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For-profit Higher Education
Some of the nation’s largest veterans and military organizations sent letters last week to the Veterans Affairs Department asking it to crack down on colleges that prey on veterans by charging exorbitant fees for degrees that mostly fail to deliver promised skills and jobs.
Schools have become “soft targets” for companies trying to gather data and market to children because of the push in education to adopt new technology and in part because of the rise of computer-administered Common Core tests, according to a new annual report.
Ben Miller writes: The declaration that everything is OK at a place that is falling apart amid allegations of wrongdoing should have started a frank conversation about improving America's process for college quality assurance. But instead of openness or an acknowledgement of problems, all but one of the four agencies responsible for reviewing Corinthian have hidden behind a veil of secrecy.
For years, the Obama administration has promised to punish for-profit colleges that produce graduates who can’t afford their student loan payments. But before it can punish career schools for impoverishing their students, the department needs to collect data on how much students are paying — and how much they’re earning. And now, “defects“ plaguing a new, multimillion-dollar online portal that was supposed to manage that data have forced the department to temporarily abandon the system.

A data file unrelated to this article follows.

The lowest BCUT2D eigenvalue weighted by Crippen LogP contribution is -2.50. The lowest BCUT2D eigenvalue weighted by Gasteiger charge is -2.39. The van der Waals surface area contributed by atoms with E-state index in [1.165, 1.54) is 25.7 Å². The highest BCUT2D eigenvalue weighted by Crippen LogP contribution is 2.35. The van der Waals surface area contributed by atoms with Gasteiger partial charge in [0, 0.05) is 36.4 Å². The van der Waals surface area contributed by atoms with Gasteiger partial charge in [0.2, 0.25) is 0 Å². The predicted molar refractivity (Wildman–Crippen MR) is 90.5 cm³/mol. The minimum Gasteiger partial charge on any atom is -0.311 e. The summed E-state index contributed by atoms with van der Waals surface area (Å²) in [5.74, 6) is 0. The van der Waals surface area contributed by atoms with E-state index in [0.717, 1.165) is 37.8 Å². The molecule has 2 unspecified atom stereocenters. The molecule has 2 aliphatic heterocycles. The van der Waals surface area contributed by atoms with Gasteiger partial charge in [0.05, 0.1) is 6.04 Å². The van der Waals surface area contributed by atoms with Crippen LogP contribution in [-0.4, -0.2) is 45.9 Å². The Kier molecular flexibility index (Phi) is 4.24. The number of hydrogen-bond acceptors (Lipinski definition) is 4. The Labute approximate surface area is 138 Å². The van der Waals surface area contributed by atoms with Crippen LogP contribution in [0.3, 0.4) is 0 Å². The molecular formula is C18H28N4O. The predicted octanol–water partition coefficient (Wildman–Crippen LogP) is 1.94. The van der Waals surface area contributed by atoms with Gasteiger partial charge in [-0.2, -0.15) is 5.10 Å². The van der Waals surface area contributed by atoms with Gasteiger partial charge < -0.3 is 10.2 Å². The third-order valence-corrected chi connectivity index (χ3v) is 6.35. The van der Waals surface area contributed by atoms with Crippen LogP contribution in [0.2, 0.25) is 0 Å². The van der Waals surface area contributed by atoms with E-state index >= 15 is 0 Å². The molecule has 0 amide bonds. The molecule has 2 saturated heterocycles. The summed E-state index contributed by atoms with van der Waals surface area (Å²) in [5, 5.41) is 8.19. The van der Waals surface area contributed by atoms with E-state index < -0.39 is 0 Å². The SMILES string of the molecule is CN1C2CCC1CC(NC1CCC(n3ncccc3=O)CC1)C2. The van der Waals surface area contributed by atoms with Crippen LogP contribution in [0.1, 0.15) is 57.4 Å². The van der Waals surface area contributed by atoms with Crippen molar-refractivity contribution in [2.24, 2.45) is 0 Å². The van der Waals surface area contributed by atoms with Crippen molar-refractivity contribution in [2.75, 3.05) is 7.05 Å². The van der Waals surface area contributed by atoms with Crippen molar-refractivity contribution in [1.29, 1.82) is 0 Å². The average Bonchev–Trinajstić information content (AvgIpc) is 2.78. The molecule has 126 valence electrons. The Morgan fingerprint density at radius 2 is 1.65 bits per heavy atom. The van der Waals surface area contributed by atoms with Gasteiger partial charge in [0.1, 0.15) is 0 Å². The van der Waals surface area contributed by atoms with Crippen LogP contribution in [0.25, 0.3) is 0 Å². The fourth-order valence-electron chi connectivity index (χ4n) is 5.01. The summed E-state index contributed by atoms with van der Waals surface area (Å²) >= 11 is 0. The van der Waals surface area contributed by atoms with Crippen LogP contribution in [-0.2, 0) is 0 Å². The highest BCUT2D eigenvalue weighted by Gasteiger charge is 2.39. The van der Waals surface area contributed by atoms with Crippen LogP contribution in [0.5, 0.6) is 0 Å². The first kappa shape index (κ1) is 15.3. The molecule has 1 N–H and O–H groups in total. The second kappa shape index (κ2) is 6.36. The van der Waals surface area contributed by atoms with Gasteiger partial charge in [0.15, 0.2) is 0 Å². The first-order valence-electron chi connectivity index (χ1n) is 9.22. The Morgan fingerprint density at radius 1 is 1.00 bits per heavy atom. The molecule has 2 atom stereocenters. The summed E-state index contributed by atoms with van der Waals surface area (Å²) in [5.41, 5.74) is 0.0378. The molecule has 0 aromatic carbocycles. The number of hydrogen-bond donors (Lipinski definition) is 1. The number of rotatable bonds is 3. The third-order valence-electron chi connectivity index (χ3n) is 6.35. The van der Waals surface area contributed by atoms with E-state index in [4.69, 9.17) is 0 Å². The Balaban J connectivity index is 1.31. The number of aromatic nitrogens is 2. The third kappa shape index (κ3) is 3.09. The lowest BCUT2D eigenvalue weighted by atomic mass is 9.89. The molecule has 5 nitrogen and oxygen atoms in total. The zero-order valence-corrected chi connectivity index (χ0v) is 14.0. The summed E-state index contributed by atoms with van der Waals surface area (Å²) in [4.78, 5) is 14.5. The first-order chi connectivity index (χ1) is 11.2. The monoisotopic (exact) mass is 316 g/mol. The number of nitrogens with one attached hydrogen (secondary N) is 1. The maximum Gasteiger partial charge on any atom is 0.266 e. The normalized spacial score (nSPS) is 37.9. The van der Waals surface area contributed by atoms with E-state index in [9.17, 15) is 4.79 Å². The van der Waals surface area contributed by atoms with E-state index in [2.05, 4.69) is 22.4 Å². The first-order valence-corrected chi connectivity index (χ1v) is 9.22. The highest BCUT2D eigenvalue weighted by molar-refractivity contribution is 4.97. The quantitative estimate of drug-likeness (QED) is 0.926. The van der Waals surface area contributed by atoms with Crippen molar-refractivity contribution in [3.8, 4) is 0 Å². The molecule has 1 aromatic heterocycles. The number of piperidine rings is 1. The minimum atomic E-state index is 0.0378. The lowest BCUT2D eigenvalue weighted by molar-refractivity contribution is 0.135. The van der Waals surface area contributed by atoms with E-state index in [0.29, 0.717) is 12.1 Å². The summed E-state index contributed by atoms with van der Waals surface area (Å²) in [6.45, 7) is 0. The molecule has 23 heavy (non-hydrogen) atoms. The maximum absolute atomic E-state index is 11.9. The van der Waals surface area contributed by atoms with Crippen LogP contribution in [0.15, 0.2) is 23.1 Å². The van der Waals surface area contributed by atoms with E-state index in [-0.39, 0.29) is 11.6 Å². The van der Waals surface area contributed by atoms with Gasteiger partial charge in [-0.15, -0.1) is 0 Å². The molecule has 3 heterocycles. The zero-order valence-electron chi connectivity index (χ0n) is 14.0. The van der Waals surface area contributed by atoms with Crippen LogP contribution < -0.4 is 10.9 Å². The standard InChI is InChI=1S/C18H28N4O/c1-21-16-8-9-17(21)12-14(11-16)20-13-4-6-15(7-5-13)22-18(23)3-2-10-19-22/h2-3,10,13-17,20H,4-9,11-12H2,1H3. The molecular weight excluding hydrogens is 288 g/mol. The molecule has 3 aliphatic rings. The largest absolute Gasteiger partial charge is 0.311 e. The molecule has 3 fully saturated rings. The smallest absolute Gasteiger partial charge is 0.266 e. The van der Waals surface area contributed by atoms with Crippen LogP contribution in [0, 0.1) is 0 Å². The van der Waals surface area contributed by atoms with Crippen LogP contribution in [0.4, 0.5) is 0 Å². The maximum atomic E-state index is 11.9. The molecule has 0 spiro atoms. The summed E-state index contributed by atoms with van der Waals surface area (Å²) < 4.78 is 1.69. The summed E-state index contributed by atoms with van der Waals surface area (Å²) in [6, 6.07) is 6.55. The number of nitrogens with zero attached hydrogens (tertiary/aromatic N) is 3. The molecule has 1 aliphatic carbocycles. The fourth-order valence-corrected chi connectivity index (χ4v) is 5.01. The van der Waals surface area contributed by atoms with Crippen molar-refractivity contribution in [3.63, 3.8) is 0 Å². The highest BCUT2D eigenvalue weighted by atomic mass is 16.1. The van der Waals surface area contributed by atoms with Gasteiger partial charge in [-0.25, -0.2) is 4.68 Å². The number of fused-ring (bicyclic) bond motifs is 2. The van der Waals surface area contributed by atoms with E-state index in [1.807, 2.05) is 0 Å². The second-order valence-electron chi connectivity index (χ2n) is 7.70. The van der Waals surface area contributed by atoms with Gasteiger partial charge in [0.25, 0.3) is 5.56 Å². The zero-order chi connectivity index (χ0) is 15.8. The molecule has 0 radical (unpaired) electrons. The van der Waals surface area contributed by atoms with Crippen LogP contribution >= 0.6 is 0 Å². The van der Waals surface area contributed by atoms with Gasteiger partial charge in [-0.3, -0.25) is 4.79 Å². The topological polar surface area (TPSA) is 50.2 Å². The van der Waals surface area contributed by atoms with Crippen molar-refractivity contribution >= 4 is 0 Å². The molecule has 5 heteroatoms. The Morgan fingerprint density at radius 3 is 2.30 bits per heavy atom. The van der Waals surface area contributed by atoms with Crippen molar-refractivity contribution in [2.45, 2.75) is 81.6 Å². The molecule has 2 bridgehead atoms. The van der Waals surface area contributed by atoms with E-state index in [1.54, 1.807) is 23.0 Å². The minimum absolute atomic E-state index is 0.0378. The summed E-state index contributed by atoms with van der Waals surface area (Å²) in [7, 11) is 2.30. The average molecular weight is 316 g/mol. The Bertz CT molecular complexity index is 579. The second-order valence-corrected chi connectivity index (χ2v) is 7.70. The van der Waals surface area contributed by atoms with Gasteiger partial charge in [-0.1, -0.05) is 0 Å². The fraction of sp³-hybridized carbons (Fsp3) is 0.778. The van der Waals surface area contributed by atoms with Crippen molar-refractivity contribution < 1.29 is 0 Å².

Forbes Contributor Ryan Craig writes: My Grease-induced childhood trauma explains what most upsets me about the current regulatory direction in postsecondary education: a Hobbesian guilty-until-proven-innocent approach with the burden of proof firmly on the institution.
For online lenders, the business model of targeting Ivy League student borrowers is starting to backfire. The problem isn’t that graduates of these and other prestigious universities are deadbeats. Rather, these customers, who the lenders covet for their superlow default rates, are proving savvier and more anti-debt than anticipated.
The brokers may have recognized the University of Northern New Jersey as a visa mill, Barmak Nassirian said, but he could see how some students could be deceived by its certifications. “Can you really blame a student,” he said, “even if they are a little greedy, a little gullible, or a little too hopeful?”
There are all sorts of financial aid, housing and medical forms that most college students can expect to fill out before starting classes, but for the most part only those attending for-profit schools are confronted with a piece of paper that seeks to curb their rights. Enrollment contracts have become a popular way for career schools to protect their financial interest by tucking in clauses that bar students from filing class-action lawsuits or otherwise taking their grievances to the courts.
New York medical schools and their competitors offshore are clashing over a precious resource: the opportunity for students to watch and learn from doctors in hospitals.
As parents face the prospect of paying for college this fall, Sallie Mae is offering a new option for those considering borrowing to cover costs. The private lender said Tuesday that it is now providing parent loans at a lower cost than the government.